We displayed all visual stimuli at a resolution of 1024 × 731 pixels and a video frame rate of 100 Hz on an Eizo (Cypress, CA) T550 monitor. We used look-up tables to correct for nonlinearities in the relationship between input voltage and phosphor luminance in the monitors. We generated grating stimuli for basic characterization with a Cambridge Research Systems (Kent, UK) VSG 2/2 board running on an Intel x86-based host computer. The cross-orientation suppression stimulus was generated with a Silicon Graphics (Mountain View, CA) workstation. The mean luminance of the display was ∼33 cd/m2. All of the grating stimuli were presented in a circular aperture surrounded by a gray field of the average luminance.
For each isolated neuron, we began by mapping its receptive field for each eye on a tangent screen by hand. We determined the dominant eye to be that which yielded the larger response and occluded the other eye. Using a front surface mirror, we brought the receptive field to the center of a video monitor placed between 80 and 180 cm from the animal’s eye, where it subtended between 10 and 22° of visual angle. We then proceeded with experiments under computer control.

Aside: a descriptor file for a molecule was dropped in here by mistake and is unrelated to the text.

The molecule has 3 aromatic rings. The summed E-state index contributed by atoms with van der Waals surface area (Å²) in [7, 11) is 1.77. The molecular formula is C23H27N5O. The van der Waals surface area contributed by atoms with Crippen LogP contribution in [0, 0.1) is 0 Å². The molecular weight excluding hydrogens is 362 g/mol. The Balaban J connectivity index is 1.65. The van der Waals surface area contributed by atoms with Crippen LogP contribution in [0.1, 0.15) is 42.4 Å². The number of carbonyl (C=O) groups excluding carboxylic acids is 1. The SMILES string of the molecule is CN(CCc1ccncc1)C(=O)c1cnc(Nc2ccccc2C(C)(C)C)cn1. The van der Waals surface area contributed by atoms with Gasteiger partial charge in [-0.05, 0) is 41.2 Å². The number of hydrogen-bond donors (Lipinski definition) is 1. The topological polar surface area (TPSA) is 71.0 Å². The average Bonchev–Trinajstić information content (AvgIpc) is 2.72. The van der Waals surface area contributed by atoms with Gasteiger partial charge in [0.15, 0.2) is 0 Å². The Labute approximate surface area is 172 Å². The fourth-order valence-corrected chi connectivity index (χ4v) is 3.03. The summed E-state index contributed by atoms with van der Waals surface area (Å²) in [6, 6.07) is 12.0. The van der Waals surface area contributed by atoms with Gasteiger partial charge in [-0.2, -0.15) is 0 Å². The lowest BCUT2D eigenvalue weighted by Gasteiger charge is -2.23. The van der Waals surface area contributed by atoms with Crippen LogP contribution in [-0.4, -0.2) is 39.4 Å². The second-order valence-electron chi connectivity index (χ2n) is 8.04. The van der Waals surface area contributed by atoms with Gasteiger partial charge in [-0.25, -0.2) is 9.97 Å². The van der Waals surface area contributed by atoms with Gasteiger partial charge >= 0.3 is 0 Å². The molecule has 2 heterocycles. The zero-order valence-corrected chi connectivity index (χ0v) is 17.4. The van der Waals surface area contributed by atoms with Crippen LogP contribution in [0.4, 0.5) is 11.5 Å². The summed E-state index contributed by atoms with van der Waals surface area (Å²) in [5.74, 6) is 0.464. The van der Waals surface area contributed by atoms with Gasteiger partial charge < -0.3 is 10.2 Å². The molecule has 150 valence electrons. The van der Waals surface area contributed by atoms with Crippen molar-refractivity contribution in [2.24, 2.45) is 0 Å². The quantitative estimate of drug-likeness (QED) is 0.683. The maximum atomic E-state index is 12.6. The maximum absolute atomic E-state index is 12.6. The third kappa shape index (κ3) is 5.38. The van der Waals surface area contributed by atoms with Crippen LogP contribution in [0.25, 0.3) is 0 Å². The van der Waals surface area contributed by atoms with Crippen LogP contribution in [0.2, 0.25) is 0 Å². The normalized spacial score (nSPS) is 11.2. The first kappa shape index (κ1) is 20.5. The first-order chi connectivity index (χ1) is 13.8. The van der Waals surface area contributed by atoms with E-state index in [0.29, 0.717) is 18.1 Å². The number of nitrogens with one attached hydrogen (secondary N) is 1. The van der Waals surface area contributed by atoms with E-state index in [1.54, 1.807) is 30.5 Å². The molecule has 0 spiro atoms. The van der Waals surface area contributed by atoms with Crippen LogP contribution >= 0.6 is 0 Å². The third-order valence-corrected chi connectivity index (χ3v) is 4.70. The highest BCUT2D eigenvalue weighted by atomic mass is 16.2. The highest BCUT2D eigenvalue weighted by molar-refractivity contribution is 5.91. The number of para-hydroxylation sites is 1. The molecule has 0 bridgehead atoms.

The initial characterization experiments consisted of multiple blocks of stimuli, each composed of a randomly ordered group of all of the stimuli in a set. All stimuli within a block were equal in duration and were separated by presentation of a uniform mean gray background for ∼1.5 s. We characterized the response properties of the cell to gratings in this order: (1) orientation and direction tuning; (2) spatial frequency tuning; (3) temporal frequency tuning; and (4) size tuning. We chose a small patch of optimized grating and adjusted the vertical and horizontal position by hand to obtain the maximal response. This patch was taken to be centered in the receptive field.
Stimuli for the analysis of suppression timing.